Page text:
The Dating Question We're Afraid to Ask

Many of us enter college with little to no knowledge of relationships, dating, or sex. Society teaches us that high school is a time to prepare for college, compete on sports teams, cram as many extracurricular activities as possible onto that one-page resume, all while still finishing a giant load of homework before the next day starts and we have to do it all over again. 

I’m not saying that relationships didn’t exist in high school, because they definitely did… I was just never in one. When I began college, everything I had learned had been absorbed from romantic novels and teenage dramas where tiny worlds full of inter-dating and happy endings left me with a sense of naïve hope and a general lack of real-world understanding. Hookup culture is the reality of early college dating, and one which I was highly unprepared for which to deal. No, not all boys are bad, and I was not an entirely innocent component in the participation of reducing myself to an object. 

I was digging through some old journal entries this past weekend and uncovered something that I wrote during a hazy summer day before my Sophomore year. I am now beginning my Senior year and am in a completely different and all-around better mindset; it was as if I was reading a stranger’s diary. 


One hand loosely grips a can of beer as his arm lazily hangs off the side of the beaten leather couch. The other occupies the keyboard of a Mac, as he absentmindedly clicks on various videos that catch his attention.  His attention is forward, at the screen. My attention is sideways, at him. 

He laughs at the baseball blooper reel that plays in front of us. The laptop is the only source of light in the entire room, demanding my attention, but I can only focus on the profile of his face, softly illuminated by the glow of the screen. 

“Are you seeing this? This is hilarious. I can’t believe it. Now really watch this part.”

I glance at the computer, attempting to see the video through his eyes, always trying to understand. “Yeah, it’s funny, haha.”

A vibration. 

Text Message from Sarah Lane

I gently pick up the phone – the only object that lies between my leg and his, preventing full contact. My heart drops. I have seen this name before, and images of Liam and his ex-girlfriend race through my head. Of course, I knew who she was. “Who’s this?” a quiet breath escapes my lips.

His eyes flick over to mine, “Oh, that’s…my ex.” 

“So… you guys are still close friends? Isn’t that weird?” I questioned, searching for an answer that would settle my racing mind.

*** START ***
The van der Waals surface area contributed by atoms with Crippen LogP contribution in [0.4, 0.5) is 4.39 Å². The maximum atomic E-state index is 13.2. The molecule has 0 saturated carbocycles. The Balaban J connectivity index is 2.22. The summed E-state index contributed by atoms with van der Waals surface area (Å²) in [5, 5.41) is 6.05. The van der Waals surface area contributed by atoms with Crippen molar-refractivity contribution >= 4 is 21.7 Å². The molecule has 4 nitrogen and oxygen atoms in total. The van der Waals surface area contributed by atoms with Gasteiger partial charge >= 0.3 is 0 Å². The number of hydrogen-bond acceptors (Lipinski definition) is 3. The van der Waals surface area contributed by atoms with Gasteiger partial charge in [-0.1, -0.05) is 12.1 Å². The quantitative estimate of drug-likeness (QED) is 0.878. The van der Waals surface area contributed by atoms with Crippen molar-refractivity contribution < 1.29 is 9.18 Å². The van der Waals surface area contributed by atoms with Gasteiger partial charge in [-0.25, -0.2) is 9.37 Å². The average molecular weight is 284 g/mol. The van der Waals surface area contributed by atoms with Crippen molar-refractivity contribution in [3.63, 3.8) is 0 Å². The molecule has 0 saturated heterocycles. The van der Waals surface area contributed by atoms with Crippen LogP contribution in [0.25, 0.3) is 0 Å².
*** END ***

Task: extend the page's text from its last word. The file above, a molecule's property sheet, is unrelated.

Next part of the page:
“Yeah, no…we’re just friends. Like, she knows about you. She asks me for boy advice. We just stayed close. We separated because of distance… she was going to Georgia, I was coming here, we have different breaks, it would have never worked.”

Well if distance is the only reason for your break up, then isn’t it very possible that you still have feelings for her? My devotion to this boy was becoming overwhelming.

Now is my chance. My heart rate picks up and my palms begin to sweat as I ask the question that has been resting on my mind for weeks. “Where is this going?”

He sat back. “Well, we are basically dating,” his tone indicating that he didn’t want anything more. I give him a small smile in an effort to reassure him of my easygoing nature.  He glances at me. “Look, I just want to take it slow, I’m afraid to get hurt.”

In my naiveté I agreed – yes, slow is good, I wouldn’t want to do anything to jeopardize this relationship with this boy that I have learned to hold on a pedestal. In this moment, I didn’t realize that it was the beginning of the end.

That next morning, I awoke with an annoyance. What does slow mean? 

Sex, feelings, thinking about you every day, telling all my friends, my family about you. Playing your music when you’re not around, looking through old pictures and smiling at your goofy face. Maybe I fall too fast, maybe I’m too obsessive, or maybe my heart missed the part where you told it to slow down. You said that you are afraid of getting hurt, but as I look at your sleeping body, eyes closed, mind lost in a dream, I am aware of three things: it is 8:11 in the morning, I am still half- drunk, and I am the one that is going to get hurt. The sad part is – I know that I won’t leave until it happens. Like a sick dog, I will follow you around until you decide to put me down.


As women, we often make ourselves smaller, more portable, un-opinionated, and meek in the presence of someone which we – for some unknown reason – find ourselves infatuated. Finding emotional strength and taking responsibility for our own happiness is a lifelong battle, and through heartbreak and hardships I am proud to say that while the struggle probably doesn’t end, it has become easier. 

To all of the freshman entering the minefield of college dating; Go all in, embrace your feelings, act with an open heart, and don’t let yourself become jaded or be afraid of getting hurt. The pain will fade, and you will become better for it – I know I did.